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(Reuters) — A federal court in New York has indefinitely suspended a hearing over lawsuits that accuse insurers of doctoring reports on home damages caused by Hurricane Sandy after a government agency said it hoped to settle the litigation out of court.
A judicial panel had planned to examine evidence at the U.S. District Court in Brooklyn this week purportedly showing that some New York homeowners were denied federal flood insurance money as a result of the altered reports after the historic 2012 storm.
The Federal Emergency Management Agency, which administers the National Flood Insurance Program, filed a letter with the court this month saying it was seeking to meet privately with the Sandy plaintiffs and the insurance companies named as defendants in the lawsuits.
In an order issued on Tuesday, the judicial panel said it was adjourning Thursday's hearing indefinitely “to allow the parties to continue conducting meaningful settlement discussions.”
At least one high-profile case has been settled already. Frank Johnston, the owner of a two-story home on New York's Fire Island damaged in the storm, reached a deal late last week, his lawyer Steven Bertolino said. His dispute over insured losses was featured on the front page of Tuesday's New York Times.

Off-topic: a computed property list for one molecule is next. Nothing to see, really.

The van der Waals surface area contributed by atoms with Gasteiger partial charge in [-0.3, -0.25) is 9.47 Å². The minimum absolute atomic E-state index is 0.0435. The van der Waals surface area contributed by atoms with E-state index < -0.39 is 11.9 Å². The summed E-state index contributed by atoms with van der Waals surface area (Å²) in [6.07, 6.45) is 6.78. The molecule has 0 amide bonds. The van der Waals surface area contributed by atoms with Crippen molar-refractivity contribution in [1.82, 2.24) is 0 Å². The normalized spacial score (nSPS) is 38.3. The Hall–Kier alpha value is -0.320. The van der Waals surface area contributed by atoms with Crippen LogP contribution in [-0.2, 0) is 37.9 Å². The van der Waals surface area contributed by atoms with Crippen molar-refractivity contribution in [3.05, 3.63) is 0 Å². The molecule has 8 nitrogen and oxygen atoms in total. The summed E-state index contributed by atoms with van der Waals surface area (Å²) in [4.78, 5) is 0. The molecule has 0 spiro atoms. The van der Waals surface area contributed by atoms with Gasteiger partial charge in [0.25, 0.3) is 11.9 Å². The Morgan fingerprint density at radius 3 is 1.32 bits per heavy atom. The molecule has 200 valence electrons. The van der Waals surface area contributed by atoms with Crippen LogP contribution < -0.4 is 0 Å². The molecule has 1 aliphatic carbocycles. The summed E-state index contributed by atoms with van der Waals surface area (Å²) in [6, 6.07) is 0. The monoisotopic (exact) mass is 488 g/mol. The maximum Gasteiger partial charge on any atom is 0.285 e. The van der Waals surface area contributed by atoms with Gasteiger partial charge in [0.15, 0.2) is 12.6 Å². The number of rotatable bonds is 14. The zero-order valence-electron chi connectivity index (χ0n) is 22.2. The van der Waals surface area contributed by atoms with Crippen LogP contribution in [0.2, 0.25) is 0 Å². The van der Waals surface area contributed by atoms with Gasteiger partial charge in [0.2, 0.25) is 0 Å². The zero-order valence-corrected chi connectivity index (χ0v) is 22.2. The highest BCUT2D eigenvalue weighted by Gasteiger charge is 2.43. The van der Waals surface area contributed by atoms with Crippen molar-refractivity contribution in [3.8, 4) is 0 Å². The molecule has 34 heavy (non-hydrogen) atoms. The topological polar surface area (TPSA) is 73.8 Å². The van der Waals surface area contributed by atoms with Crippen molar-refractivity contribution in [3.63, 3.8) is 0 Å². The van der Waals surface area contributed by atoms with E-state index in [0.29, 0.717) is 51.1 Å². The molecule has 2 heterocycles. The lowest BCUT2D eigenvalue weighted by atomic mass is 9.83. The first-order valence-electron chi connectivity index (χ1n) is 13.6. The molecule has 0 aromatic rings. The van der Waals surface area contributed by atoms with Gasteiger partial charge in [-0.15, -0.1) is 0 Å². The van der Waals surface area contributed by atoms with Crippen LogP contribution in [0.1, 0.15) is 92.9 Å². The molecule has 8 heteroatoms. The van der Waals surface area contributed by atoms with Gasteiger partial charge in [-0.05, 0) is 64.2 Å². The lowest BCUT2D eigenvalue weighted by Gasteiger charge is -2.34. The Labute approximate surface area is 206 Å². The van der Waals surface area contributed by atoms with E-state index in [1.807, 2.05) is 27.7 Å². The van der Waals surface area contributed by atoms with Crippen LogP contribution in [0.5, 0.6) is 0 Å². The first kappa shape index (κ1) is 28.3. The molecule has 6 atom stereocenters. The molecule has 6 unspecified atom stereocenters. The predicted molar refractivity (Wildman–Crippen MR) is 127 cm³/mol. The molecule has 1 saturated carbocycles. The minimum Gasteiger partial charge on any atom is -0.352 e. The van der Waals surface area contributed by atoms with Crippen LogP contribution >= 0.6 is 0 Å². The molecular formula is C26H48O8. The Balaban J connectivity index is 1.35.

“We were negotiating heavily all last week,” Mr. Bertolino said. “The fact that we were able to negotiate a settlement just shows that FEMA will do the right thing when pushed.”
FEMA did not respond to a request for comment.
FEMA leaves it to private insurers to assess damage to homes and administer individual flood insurance payments. But it is ultimately federal money controlled by FEMA that pays for damaged homes covered by flood insurance.
Last November, allegations that reports were doctored led Judge Gary R. Brown of the federal court in Brooklyn to order draft engineering reports to be turned over in more than 1,000 separate Sandy-related lawsuits, writing that the practice could be “widespread.”
In addition to the lawsuits, the New York State attorney general's office has opened a criminal investigation into whether insurers forged documents connected with Sandy claims,
In addition to the lawsuits, the New York State attorney general's office has opened a criminal investigation into what it calls “insurance issues” related to damage caused by Sandy, a spokesman said.
The 2012 hurricane damaged more than 100,000 homes in New York, according to FEMA.
(Reuters) — The U.S. government will create a million-barrel gasoline reserve in the Northeast, a reaction to the aftermath of Superstorm Sandy in 2012 when motorists were left without fuel, exposing vulnerabilities in the fuel distribution network.